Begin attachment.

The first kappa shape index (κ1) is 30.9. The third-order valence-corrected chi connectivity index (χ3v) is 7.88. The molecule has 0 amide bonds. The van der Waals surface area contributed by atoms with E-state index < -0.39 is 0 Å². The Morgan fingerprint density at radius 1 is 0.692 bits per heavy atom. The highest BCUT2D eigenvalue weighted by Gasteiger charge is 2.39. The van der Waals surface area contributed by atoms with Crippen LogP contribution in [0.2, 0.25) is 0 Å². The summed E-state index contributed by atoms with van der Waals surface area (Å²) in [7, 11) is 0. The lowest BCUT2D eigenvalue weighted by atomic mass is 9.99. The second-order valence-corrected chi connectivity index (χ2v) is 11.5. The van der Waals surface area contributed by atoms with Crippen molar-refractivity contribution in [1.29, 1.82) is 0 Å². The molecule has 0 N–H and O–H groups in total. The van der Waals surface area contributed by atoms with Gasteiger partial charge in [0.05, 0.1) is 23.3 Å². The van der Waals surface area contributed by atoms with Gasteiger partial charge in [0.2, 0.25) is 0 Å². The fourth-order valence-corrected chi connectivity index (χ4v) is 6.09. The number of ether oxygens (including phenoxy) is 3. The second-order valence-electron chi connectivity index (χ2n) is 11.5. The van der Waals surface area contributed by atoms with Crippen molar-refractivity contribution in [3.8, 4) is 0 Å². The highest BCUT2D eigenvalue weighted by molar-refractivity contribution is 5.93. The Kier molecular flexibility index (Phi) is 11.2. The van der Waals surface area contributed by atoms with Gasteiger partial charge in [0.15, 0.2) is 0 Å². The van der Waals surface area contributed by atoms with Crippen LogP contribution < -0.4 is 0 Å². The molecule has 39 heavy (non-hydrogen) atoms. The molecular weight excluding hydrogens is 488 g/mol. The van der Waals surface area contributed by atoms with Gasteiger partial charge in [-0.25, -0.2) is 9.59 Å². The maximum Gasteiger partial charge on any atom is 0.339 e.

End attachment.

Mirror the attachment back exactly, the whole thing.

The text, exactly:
The first kappa shape index (κ1) is 30.9. The third-order valence-corrected chi connectivity index (χ3v) is 7.88. The molecule has 0 amide bonds. The van der Waals surface area contributed by atoms with E-state index < -0.39 is 0 Å². The Morgan fingerprint density at radius 1 is 0.692 bits per heavy atom. The highest BCUT2D eigenvalue weighted by Gasteiger charge is 2.39. The van der Waals surface area contributed by atoms with Crippen LogP contribution in [0.2, 0.25) is 0 Å². The summed E-state index contributed by atoms with van der Waals surface area (Å²) in [7, 11) is 0. The lowest BCUT2D eigenvalue weighted by atomic mass is 9.99. The second-order valence-corrected chi connectivity index (χ2v) is 11.5. The van der Waals surface area contributed by atoms with Crippen molar-refractivity contribution in [1.29, 1.82) is 0 Å². The molecule has 0 N–H and O–H groups in total. The van der Waals surface area contributed by atoms with Gasteiger partial charge in [0.05, 0.1) is 23.3 Å². The van der Waals surface area contributed by atoms with Gasteiger partial charge in [0.2, 0.25) is 0 Å². The fourth-order valence-corrected chi connectivity index (χ4v) is 6.09. The number of ether oxygens (including phenoxy) is 3. The second-order valence-electron chi connectivity index (χ2n) is 11.5. The van der Waals surface area contributed by atoms with Crippen molar-refractivity contribution in [3.8, 4) is 0 Å². The highest BCUT2D eigenvalue weighted by molar-refractivity contribution is 5.93. The Kier molecular flexibility index (Phi) is 11.2. The van der Waals surface area contributed by atoms with Gasteiger partial charge in [0.15, 0.2) is 0 Å². The van der Waals surface area contributed by atoms with Crippen LogP contribution < -0.4 is 0 Å². The molecule has 39 heavy (non-hydrogen) atoms. The molecular weight excluding hydrogens is 488 g/mol. The van der Waals surface area contributed by atoms with Gasteiger partial charge in [-0.25, -0.2) is 9.59 Å². The maximum Gasteiger partial charge on any atom is 0.339 e.